If you've spent any time ... online for a home ... you already know that the 'net is filled with ... you do find a site that lists ... ... you'll see that these
If you've spent any time searching online for a home based job, you already know that the 'net is filled with scams. When you do find a site that lists legitimate work-at-home jobs, you'll see that these jobs listings typically have several things in common:
= They're often hiring workers who already have the skills necessary to do the job.
= They're looking for experienced workers with proven track records.
= Most of them state that although the position is a telecommuting position, the worker must live in the same area as the company itself.
= Many require the worker to periodically work in the office, with telecommuting being an option.
'So what?', you ask... Thinking this over, you'll see that this makes sense. If the company is offering a telecommuting position, then naturally they would want someone who already have the skills -- training is much more difficult to do when you're at home!
Secondly... the company wants experienced workers with proven track records. Again, this makes sense. With a telecommuting position it's not quite as easy to 'check up' on a worker than if he or she was physically on location. Plus the employer may not even want to check up on the worker; he's likely looking for someone reliable and able to work independently with minimal supervision.
And finally, many employers still prefer that the worker lives in the same area as the company. This way if there's a reason why the employer needs the worker to come into the office, it's no problem. Telecommuting is a benefit, not a right.
So what can you do to better your chances of getting a telecommuting position?
1. BE FLEXIBLE.
Many telecommuting positions are offered to current employees who have proven themselves to the employer. Are you willing to start off in the office, and negotiate telecommuting days later? Would you be willing to check in with the office regularly? Can you handle the possibility of fewer or no health care benefits in exchange for working at home?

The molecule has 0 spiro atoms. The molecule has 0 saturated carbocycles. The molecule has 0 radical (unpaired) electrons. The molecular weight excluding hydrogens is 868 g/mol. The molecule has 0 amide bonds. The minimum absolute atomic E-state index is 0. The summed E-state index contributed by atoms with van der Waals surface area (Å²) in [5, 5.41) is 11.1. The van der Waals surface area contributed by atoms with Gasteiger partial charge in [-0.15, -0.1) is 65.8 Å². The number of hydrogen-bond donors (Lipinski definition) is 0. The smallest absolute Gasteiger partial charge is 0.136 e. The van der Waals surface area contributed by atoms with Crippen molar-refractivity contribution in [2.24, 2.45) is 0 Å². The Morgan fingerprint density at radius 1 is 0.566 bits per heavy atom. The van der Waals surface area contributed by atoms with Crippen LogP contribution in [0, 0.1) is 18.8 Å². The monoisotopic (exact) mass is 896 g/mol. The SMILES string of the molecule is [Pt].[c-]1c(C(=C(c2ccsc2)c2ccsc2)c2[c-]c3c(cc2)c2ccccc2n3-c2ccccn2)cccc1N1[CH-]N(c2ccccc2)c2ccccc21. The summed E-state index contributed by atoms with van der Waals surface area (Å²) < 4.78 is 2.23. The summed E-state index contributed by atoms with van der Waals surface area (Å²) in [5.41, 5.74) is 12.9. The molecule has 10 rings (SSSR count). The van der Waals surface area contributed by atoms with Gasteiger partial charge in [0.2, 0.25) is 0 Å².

Know what you're willing to do, or 'give up', in order to work from home. Remember that not all employers will permit their telecommuters to work their own hours; some of them will want you to work the same hours as regular employees -- you just get to do it from the comfort of your home.
2. GET EDUCATED.
Employers know that there are plenty of willing home workers; they can afford to be choosy. If you have a degree, diploma, or other certification, it may very well work in your favor. For example, many telecommuting positions require candidates to have excellent computer skills and familiarity with several types of software.
3. BE PROFESSIONAL.
Applying for a job over the Internet is just like applying for a job in the 'real world'. Follow application instructions. Take the time to create a professional cover letter and resume, and send your application to the right address. Attention to detail counts; there's no reason why employers would want to hire someone who can't be bothered to put in an effort.
Telecommuting is a wonderful option, but visions of easy days spent chatting on the phone with friends or watching TV are just myths. Just like in the 'real world', you are responsible for getting a job done, and accountable to your employer.
Working at home is a goal. If it's something you really want, then come up with a plan to achieve your goal and then work hard to meet it.
______ Angela is the editor of the At Home Workers Express, an email newsletter packed with practical, hype-free tips for people who want to start a work-at-home career. Subscribe free by visiting http://homebasedwork.com/ .